Next-Gen 911 System in Connecticut’s Near Future

All of the state’s 104 public service answering points are scheduled for a changeover by next year.

by Greg Smith, The Day / June 30, 2015
Connecticut will change to a next-generation 911 system. Shutterstock
Connecticut will change to a next-generation 911 system. Shutterstock

(TNS) -- Connecticut’s emergency dispatchers in the not-too-distant future will be fielding not only 911 calls and texts, but perhaps even viewing photos and videos of crimes or accidents.

The state’s changeover to the Next Generation 911 system has started at 10 pilot sites across the state, including locally at the Mashantucket Pequot Public Safety Department and Valley Shore Emergency Communications in Westbrook.

All of the state’s 104 public service answering points are scheduled for a changeover by next year.

Photos and videos will not yet be an option but the text-to-911 feature is expected to be implemented at two pilot sites by the end of the year prior to a statewide rollout.

Anyone calling 911 is unlikely to notice a difference in the new IP-based system, which replaces the so-called enhanced 911 system.

William Youell, the director of the Division of the Statewide Emergency Communications for the Department of Emergency Services and Public Protection, said the existing system is “very reliable and functional, but obsolete” and increasingly difficult to find hardware for.

The new system, with national standards set by the National Emergency Number Association, is a more advanced technology with better user interfaces and connectivity throughout the state system.

Mashantucket emergency dispatcher Dane Majewski, standing behind a bank of five monitors inside the Mashantucket Public Safety Building, pointed to a map on one of his screens during a demonstration Monday.

Maps pop up during a 911 call under the current system, but the new maps are more robust and detailed. He switched to satellite mode to show the area of Lantern Hill, where several hikers have called 911 in the past after getting lost.

While the system pinpoints a cellphone call to within several hundred feet, the map can show obstacles for rescuers trying to reach the hiker.

Majewski also can punch a few buttons on a keyboard to include a police officer in a phone call and monitor calls to other 911 centers across the state.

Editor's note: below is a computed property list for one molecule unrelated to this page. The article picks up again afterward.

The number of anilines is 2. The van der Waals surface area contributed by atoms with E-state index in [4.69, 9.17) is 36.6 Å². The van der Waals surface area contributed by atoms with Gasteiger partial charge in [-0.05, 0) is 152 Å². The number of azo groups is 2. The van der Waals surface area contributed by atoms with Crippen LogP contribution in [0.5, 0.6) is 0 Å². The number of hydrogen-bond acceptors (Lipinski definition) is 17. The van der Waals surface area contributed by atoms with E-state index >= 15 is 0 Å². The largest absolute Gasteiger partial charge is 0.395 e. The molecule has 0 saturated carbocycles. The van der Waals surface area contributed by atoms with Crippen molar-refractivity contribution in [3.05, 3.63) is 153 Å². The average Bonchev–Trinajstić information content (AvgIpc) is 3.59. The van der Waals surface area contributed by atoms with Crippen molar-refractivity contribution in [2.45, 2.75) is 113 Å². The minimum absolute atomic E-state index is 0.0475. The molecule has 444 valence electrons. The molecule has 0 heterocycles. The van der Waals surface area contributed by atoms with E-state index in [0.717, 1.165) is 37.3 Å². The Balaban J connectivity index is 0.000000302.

Mashantucket Tribal Police Chief William Dittman said the tribe invested in some in-house power-related upgrades prior to the installation of the new system. So far, Dittman said, "it's been an easy transition for us."

The entire statewide system, purchased through A&T, cost $13.26 million with annual maintenance costs of about $3.2 million, according to Stephen Verbil, a telecommunications manager with the Division of the Statewide Emergency Communications.

The system uses Dell servers connected through a fiber optic network and is paid for through a surcharge on land lines and cellphones. The current surcharge of 71 cents is expected to drop to 51 cents on July 1.

Another advantage of the new system is the ability to share servers. In a time of a disaster or overload of the system, dispatchers may be able to move and take calls from another location.

“That’s a powerful thing to have, especially in the event of a disaster,” Verbil said.

Valley Shore and New Britain dispatch centers are set to be host sites for the text-to-911 pilot program.

Each dispatch center will cover one half of the state while the system is tested. Valley Shore Communications handles services for 12 towns, including Lyme and Old Lyme.

Verbil said Vermont has implemented the text-to-911 system statewide and has not seen a huge spike in 911 texts.

He said he sees major advantages for the speech and hearing impaired, but said “the panic-stricken person stuck in the closet during a home invasion” scenarios, in which a text is a must, are a small subset of all 911 calls.

Verbil said dispatchers sometimes rely on inflexions in someone’s voice or even background noise to gather a complete picture of what’s going on in a 911 call.

When the state starts public relations on the text-to-911 system, he said his message would be “call if you can, text only if you must.”


©2015 The Day (New London, Conn.) Distributed by Tribune Content Agency, LLC.
 

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